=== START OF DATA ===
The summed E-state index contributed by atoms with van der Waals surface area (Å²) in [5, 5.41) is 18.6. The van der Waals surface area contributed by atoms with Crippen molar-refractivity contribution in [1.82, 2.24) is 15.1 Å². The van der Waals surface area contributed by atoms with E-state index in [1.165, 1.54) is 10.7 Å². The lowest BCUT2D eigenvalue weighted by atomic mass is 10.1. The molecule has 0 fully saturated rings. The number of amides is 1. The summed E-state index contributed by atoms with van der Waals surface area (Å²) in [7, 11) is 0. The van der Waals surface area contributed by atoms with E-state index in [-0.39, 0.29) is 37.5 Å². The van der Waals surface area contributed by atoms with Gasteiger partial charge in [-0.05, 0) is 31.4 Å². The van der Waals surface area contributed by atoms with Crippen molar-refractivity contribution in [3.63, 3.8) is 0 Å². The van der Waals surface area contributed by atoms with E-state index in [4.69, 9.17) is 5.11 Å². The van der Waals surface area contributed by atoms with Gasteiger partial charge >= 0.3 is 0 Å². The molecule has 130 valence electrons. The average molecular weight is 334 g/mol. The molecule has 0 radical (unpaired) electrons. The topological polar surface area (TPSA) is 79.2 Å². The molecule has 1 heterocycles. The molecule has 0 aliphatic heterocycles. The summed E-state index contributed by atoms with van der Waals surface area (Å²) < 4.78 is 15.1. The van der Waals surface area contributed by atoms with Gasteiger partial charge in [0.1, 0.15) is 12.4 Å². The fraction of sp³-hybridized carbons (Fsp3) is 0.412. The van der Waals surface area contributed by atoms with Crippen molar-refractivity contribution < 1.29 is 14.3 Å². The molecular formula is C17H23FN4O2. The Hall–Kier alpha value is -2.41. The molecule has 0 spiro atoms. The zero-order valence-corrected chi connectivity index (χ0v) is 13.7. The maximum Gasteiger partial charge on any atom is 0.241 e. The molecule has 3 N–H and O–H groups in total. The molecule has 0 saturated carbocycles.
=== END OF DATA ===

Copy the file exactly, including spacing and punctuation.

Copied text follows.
The summed E-state index contributed by atoms with van der Waals surface area (Å²) in [5, 5.41) is 18.6. The van der Waals surface area contributed by atoms with Crippen molar-refractivity contribution in [1.82, 2.24) is 15.1 Å². The van der Waals surface area contributed by atoms with E-state index in [1.165, 1.54) is 10.7 Å². The lowest BCUT2D eigenvalue weighted by atomic mass is 10.1. The molecule has 0 fully saturated rings. The number of amides is 1. The summed E-state index contributed by atoms with van der Waals surface area (Å²) in [7, 11) is 0. The van der Waals surface area contributed by atoms with E-state index in [-0.39, 0.29) is 37.5 Å². The van der Waals surface area contributed by atoms with Gasteiger partial charge in [-0.05, 0) is 31.4 Å². The van der Waals surface area contributed by atoms with Crippen molar-refractivity contribution in [3.63, 3.8) is 0 Å². The van der Waals surface area contributed by atoms with E-state index in [4.69, 9.17) is 5.11 Å². The van der Waals surface area contributed by atoms with Gasteiger partial charge >= 0.3 is 0 Å². The molecule has 130 valence electrons. The average molecular weight is 334 g/mol. The molecule has 0 radical (unpaired) electrons. The topological polar surface area (TPSA) is 79.2 Å². The molecule has 1 heterocycles. The molecule has 0 aliphatic heterocycles. The summed E-state index contributed by atoms with van der Waals surface area (Å²) < 4.78 is 15.1. The van der Waals surface area contributed by atoms with Gasteiger partial charge in [0.1, 0.15) is 12.4 Å². The fraction of sp³-hybridized carbons (Fsp3) is 0.412. The van der Waals surface area contributed by atoms with Crippen molar-refractivity contribution < 1.29 is 14.3 Å². The molecular formula is C17H23FN4O2. The Hall–Kier alpha value is -2.41. The molecule has 0 spiro atoms. The zero-order valence-corrected chi connectivity index (χ0v) is 13.7. The maximum Gasteiger partial charge on any atom is 0.241 e. The molecule has 3 N–H and O–H groups in total. The molecule has 0 saturated carbocycles.